Collaborative Research for More Democratic Policy
“…politicians don’t live our lives and have no intentions of living our lives – you with me? They just make decisions about our lives, even though they know nothing about it.”
This was Jane, a participant in our Everyday Life in Salford project. Politics feels very distant to the experiences of a great many people at the moment, myself included. Jane’s statement is far from unique. We heard similar sentiments in north Manchester a few years ago for our research with marginalised majority communities, where one 32 year old man told us that ‘politicians promise you the world and then drop you on your ar*e’. This disconnect is not just felt with elected officials, but also with more faceless policy elites who shape the world around us.
As researchers, we can see it through the way that ‘evidence based policy making’ is framed. It has become an ‘essentially quantitative agenda’ that leaves little space for perspectives generated from lived experience. The insights from people who are living with a low income, or who have been through a particular intervention remain de-valued. Being more inclusive of such evidence could add to our knowledge and collective ability to positively deal with social issues.
So, what can be done? As our contribution to addressing this, my co-Director Amina and I set up the Social Action & Research Foundation to explore an alternative approach to develop policy that is closer to the people who are directly affected by it. It is something I am also doing through my PhD at the University of Manchester on the politics of poverty and policy evaluation.
Collaborative research is one way that we can make policy more democratic. For me, academics and policy researchers should aim to produce work that is ‘both responsive and relevant to the public with whom they work’ (Lassiter, 2005: 6). In an increasingly complex world, it is not possible to ever fully represent the full range of human experiences, and so in an attempt to do as best as possible, we need to draw upon all the different insights available. This gives us more opportunities to develop alternatives. Through collaboration with people that have lived experiences of marginalisation, together with our sociological analysis, there is better hope. This can develop into what Michael Burawoy identifies as ‘mutual education’ in which we share our different knowledge and capabilities to generate knowledge and ideas for social action.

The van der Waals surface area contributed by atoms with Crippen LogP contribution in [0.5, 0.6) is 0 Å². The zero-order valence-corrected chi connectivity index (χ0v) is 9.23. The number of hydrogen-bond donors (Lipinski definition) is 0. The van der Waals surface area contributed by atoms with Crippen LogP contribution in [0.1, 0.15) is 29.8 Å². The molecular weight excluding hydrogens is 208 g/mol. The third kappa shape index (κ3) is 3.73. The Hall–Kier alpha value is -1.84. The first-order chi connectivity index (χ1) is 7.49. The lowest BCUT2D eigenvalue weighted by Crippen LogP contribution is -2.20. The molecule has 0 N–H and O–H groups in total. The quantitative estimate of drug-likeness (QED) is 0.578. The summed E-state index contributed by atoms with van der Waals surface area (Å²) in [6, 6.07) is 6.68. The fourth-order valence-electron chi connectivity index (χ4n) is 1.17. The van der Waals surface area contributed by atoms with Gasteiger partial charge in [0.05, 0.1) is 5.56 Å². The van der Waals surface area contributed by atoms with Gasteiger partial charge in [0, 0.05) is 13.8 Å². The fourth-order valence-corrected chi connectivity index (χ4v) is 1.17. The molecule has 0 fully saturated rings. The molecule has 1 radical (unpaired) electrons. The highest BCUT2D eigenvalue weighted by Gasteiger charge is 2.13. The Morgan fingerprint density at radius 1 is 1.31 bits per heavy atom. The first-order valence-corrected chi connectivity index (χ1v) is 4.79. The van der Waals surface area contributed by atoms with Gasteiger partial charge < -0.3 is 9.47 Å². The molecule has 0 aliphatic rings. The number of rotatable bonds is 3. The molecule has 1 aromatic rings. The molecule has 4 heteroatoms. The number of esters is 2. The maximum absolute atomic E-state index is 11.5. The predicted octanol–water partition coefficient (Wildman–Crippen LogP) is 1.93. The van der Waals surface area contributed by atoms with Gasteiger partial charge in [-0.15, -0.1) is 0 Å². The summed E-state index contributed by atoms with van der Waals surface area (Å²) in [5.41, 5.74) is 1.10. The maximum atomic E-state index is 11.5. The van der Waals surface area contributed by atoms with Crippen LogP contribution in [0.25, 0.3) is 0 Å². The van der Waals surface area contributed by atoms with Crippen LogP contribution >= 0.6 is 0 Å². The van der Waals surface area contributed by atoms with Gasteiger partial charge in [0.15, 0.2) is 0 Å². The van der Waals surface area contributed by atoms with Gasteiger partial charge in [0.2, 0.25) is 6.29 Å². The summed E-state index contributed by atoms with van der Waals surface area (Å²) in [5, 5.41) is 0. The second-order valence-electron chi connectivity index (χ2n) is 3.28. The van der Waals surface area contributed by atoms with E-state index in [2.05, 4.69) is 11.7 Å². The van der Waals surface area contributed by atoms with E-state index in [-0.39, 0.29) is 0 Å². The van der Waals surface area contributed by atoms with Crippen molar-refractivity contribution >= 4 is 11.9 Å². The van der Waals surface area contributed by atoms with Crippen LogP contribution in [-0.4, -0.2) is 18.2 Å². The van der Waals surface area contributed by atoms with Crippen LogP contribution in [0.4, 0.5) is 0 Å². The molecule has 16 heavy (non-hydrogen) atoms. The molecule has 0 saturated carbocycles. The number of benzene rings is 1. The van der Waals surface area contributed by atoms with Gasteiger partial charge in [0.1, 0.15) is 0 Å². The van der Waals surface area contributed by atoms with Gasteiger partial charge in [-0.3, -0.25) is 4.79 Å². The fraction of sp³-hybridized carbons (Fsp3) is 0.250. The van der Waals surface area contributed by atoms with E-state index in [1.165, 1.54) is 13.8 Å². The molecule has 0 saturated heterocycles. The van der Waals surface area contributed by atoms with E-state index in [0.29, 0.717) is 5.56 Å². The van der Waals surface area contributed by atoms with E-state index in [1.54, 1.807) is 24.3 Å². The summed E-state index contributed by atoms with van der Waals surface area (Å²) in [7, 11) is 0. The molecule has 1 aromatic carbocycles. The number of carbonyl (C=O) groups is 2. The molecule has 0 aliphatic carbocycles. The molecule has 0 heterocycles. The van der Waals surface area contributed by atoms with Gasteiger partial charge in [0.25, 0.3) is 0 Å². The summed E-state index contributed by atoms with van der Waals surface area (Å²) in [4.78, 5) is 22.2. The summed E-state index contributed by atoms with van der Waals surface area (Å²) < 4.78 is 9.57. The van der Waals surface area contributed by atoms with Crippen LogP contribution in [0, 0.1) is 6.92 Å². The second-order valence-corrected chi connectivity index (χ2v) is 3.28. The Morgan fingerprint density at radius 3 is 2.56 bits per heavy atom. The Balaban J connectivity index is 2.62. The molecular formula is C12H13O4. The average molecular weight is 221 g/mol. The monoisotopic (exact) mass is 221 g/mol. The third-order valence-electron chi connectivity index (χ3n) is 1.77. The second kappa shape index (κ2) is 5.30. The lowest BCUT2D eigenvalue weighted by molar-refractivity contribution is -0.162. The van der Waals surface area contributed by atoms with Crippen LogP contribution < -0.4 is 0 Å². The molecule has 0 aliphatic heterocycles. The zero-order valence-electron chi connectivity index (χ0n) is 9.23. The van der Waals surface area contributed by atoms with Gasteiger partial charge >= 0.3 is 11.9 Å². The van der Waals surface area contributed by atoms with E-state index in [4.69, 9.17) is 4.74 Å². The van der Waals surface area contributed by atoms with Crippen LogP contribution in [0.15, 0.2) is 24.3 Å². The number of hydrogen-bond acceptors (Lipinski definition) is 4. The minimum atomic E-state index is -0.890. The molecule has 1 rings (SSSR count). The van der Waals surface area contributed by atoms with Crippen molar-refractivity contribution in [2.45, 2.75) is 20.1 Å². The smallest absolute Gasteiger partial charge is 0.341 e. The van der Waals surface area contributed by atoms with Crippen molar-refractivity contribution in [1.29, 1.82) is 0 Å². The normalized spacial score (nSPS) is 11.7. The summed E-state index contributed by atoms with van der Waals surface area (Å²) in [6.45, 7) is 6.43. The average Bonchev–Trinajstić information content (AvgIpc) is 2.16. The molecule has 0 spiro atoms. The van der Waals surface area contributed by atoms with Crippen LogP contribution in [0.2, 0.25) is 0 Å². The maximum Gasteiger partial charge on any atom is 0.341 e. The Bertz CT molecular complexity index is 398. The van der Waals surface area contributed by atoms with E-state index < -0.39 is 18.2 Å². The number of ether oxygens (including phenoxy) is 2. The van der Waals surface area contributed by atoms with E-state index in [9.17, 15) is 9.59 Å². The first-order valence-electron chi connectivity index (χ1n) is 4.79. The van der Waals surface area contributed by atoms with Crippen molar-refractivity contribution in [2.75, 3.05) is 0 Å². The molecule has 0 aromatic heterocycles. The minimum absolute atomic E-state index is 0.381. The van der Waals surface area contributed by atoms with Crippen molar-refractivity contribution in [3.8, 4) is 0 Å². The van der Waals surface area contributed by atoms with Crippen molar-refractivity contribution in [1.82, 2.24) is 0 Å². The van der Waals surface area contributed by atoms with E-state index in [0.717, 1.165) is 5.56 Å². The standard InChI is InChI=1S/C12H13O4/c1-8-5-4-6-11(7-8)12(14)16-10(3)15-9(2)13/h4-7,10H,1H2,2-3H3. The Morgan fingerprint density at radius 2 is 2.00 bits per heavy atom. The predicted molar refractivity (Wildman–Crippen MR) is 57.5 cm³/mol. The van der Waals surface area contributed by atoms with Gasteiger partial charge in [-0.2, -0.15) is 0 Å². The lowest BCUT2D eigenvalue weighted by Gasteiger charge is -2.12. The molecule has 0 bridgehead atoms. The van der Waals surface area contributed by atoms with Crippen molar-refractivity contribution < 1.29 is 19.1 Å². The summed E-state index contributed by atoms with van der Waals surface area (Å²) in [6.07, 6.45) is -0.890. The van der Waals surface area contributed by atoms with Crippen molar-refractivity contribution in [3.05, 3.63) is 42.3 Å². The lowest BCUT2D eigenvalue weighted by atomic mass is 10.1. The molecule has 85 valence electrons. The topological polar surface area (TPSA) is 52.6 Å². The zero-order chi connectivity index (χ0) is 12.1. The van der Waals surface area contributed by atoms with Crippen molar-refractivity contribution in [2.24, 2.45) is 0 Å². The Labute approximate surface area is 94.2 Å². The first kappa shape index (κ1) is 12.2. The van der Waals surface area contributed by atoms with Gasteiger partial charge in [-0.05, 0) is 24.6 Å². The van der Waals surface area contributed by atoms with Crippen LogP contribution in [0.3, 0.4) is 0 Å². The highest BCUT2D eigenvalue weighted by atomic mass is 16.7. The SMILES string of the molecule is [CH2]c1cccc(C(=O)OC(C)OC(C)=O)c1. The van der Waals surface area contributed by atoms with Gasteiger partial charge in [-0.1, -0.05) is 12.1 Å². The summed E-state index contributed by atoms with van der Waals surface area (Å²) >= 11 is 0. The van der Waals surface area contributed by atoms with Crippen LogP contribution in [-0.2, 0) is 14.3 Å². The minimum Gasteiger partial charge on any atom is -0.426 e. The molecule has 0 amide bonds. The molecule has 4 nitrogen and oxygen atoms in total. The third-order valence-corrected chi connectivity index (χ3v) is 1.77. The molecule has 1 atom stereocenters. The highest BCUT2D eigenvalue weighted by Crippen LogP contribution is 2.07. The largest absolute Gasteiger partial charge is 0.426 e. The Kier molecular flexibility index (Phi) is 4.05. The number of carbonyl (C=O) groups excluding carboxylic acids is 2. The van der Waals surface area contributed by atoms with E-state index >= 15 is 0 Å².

SARF has always aimed to support communities to share their lived experiences and connect this to issues of public policy. The work presented in Everyday Life in Salford does exactly that. As a result of workshops, photography and discussions with six people over a period of three months, the book reveals some of the intricacies of the authors’ lives while connecting these to wider structural injustices that are made visible through the daily challenges that they confront.
Each participant took photographs that reflected their sources of everyday support and also issues that caused struggles or anxieties, and then shared the story behind their photographs. Through these stories, we also considered how personal troubles were collective issues that related to wider social issues that affected the whole community. The group then worked with a graphic designer to represent this through a series of coproduced infographics.
The Everyday Life in Salford project supported participants to recognise their own assets more clearly. One of the participants, Glyn noted that “sometimes you only look at the negatives and don’t see the positives, but by going out and taking these pictures it reminds you of what’s good about your life”. It also supported the group to identify actions to get involved in with the aim of generating social transformation at a local level, and was seen as a way to support other ‘everyday people’; Jane hoped that, ‘…it will make people realise that they aren’t daft buggers – that they are normal, that there are other people who go through similar things”. Politically, the work has been shared with the local council and will help to inform the local anti-poverty strategy. The response from elected officials has been positive, with them stating that the way it has been presented can encourage empathy among policy-makers and that provides a welcome addition beyond statistics.
Politics is undoubtedly distant, but decisions that are made by elites affect our daily lives, especially those of the most vulnerable in society. Theresa May has spoken this week about ‘everyday injustices’ but the detail on what these are, or the causes behind them are yet to be elaborated upon. Work like Everyday Life in Salford can add in-depth understanding and can make policy more democratic.
As policy researchers, we can work collaboratively with people experiencing hardship to document individual problems and connect this to public issues to begin to develop alternative approaches to address poverty and marginalisation.
First published by Public Policy Institute for Wales